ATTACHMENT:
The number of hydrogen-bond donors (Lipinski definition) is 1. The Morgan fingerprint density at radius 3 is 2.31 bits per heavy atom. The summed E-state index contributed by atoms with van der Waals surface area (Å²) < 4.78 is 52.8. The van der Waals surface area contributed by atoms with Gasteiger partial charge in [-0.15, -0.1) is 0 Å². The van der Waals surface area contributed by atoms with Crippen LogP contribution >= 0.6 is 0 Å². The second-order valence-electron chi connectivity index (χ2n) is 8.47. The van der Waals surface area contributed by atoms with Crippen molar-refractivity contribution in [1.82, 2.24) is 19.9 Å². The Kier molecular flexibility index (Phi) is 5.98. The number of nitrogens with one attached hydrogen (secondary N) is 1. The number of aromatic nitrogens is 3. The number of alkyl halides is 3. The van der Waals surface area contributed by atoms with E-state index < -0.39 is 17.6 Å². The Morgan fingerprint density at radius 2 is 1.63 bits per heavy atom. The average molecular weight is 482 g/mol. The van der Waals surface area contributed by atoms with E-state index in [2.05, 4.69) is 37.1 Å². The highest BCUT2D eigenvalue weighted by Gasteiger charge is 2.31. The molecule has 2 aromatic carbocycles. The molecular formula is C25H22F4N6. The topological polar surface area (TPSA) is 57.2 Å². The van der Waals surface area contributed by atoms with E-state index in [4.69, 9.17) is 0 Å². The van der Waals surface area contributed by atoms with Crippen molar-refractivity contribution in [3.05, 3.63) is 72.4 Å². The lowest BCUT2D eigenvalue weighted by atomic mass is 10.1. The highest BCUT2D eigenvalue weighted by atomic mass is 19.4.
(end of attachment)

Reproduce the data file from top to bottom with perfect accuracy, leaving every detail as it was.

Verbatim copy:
The number of hydrogen-bond donors (Lipinski definition) is 1. The Morgan fingerprint density at radius 3 is 2.31 bits per heavy atom. The summed E-state index contributed by atoms with van der Waals surface area (Å²) < 4.78 is 52.8. The van der Waals surface area contributed by atoms with Gasteiger partial charge in [-0.15, -0.1) is 0 Å². The van der Waals surface area contributed by atoms with Crippen LogP contribution >= 0.6 is 0 Å². The second-order valence-electron chi connectivity index (χ2n) is 8.47. The van der Waals surface area contributed by atoms with Crippen molar-refractivity contribution in [1.82, 2.24) is 19.9 Å². The Kier molecular flexibility index (Phi) is 5.98. The number of nitrogens with one attached hydrogen (secondary N) is 1. The number of aromatic nitrogens is 3. The number of alkyl halides is 3. The van der Waals surface area contributed by atoms with E-state index < -0.39 is 17.6 Å². The Morgan fingerprint density at radius 2 is 1.63 bits per heavy atom. The average molecular weight is 482 g/mol. The van der Waals surface area contributed by atoms with E-state index in [2.05, 4.69) is 37.1 Å². The highest BCUT2D eigenvalue weighted by Gasteiger charge is 2.31. The molecule has 2 aromatic carbocycles. The molecular formula is C25H22F4N6. The topological polar surface area (TPSA) is 57.2 Å². The van der Waals surface area contributed by atoms with E-state index in [4.69, 9.17) is 0 Å². The van der Waals surface area contributed by atoms with Crippen molar-refractivity contribution in [3.05, 3.63) is 72.4 Å². The lowest BCUT2D eigenvalue weighted by atomic mass is 10.1. The highest BCUT2D eigenvalue weighted by atomic mass is 19.4.